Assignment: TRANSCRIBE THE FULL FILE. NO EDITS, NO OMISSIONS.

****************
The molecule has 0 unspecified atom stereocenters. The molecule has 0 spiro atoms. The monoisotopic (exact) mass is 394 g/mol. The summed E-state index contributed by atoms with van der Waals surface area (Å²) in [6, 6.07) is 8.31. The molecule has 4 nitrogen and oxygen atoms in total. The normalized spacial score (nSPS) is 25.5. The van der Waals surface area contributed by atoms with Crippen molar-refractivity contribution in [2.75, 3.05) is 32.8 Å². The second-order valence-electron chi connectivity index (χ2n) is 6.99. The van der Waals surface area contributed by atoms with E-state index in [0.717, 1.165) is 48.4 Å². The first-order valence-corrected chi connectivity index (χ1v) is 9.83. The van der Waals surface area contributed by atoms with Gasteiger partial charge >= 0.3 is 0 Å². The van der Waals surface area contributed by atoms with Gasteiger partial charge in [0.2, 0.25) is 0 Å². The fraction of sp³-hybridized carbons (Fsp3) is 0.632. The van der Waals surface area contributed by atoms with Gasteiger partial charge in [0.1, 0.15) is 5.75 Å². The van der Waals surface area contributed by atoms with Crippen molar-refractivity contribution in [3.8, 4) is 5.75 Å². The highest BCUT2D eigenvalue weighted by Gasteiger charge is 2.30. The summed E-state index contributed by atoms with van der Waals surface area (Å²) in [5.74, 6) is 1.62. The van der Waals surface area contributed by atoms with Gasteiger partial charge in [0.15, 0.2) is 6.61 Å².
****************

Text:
The molecule has 0 unspecified atom stereocenters. The molecule has 0 spiro atoms. The monoisotopic (exact) mass is 394 g/mol. The summed E-state index contributed by atoms with van der Waals surface area (Å²) in [6, 6.07) is 8.31. The molecule has 4 nitrogen and oxygen atoms in total. The normalized spacial score (nSPS) is 25.5. The van der Waals surface area contributed by atoms with Crippen molar-refractivity contribution in [2.75, 3.05) is 32.8 Å². The second-order valence-electron chi connectivity index (χ2n) is 6.99. The van der Waals surface area contributed by atoms with E-state index in [0.717, 1.165) is 48.4 Å². The first-order valence-corrected chi connectivity index (χ1v) is 9.83. The van der Waals surface area contributed by atoms with Gasteiger partial charge >= 0.3 is 0 Å². The van der Waals surface area contributed by atoms with Gasteiger partial charge in [0.2, 0.25) is 0 Å². The fraction of sp³-hybridized carbons (Fsp3) is 0.632. The van der Waals surface area contributed by atoms with Gasteiger partial charge in [0.1, 0.15) is 5.75 Å². The van der Waals surface area contributed by atoms with Crippen molar-refractivity contribution in [3.8, 4) is 5.75 Å². The highest BCUT2D eigenvalue weighted by Gasteiger charge is 2.30. The summed E-state index contributed by atoms with van der Waals surface area (Å²) in [5.74, 6) is 1.62. The van der Waals surface area contributed by atoms with Gasteiger partial charge in [0.15, 0.2) is 6.61 Å².